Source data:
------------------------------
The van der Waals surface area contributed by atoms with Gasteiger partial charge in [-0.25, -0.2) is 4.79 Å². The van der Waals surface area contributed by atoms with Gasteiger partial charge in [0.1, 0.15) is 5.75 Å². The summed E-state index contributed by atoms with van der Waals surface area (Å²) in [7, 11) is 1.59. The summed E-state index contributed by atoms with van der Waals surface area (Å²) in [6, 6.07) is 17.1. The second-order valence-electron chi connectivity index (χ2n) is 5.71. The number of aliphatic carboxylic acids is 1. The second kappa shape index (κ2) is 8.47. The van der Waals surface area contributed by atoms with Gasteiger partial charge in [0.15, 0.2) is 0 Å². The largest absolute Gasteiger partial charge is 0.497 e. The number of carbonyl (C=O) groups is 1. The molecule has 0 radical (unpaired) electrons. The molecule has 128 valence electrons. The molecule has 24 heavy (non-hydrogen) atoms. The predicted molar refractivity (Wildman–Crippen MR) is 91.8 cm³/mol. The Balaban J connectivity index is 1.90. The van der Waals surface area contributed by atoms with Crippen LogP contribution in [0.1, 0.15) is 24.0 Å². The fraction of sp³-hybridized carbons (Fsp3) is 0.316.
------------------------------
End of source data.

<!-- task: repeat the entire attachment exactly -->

The van der Waals surface area contributed by atoms with Gasteiger partial charge in [-0.25, -0.2) is 4.79 Å². The van der Waals surface area contributed by atoms with Gasteiger partial charge in [0.1, 0.15) is 5.75 Å². The summed E-state index contributed by atoms with van der Waals surface area (Å²) in [7, 11) is 1.59. The summed E-state index contributed by atoms with van der Waals surface area (Å²) in [6, 6.07) is 17.1. The second-order valence-electron chi connectivity index (χ2n) is 5.71. The number of aliphatic carboxylic acids is 1. The second kappa shape index (κ2) is 8.47. The van der Waals surface area contributed by atoms with Gasteiger partial charge in [0.15, 0.2) is 0 Å². The largest absolute Gasteiger partial charge is 0.497 e. The number of carbonyl (C=O) groups is 1. The molecule has 0 radical (unpaired) electrons. The molecule has 128 valence electrons. The molecule has 24 heavy (non-hydrogen) atoms. The predicted molar refractivity (Wildman–Crippen MR) is 91.8 cm³/mol. The Balaban J connectivity index is 1.90. The van der Waals surface area contributed by atoms with Crippen LogP contribution in [0.1, 0.15) is 24.0 Å². The fraction of sp³-hybridized carbons (Fsp3) is 0.316.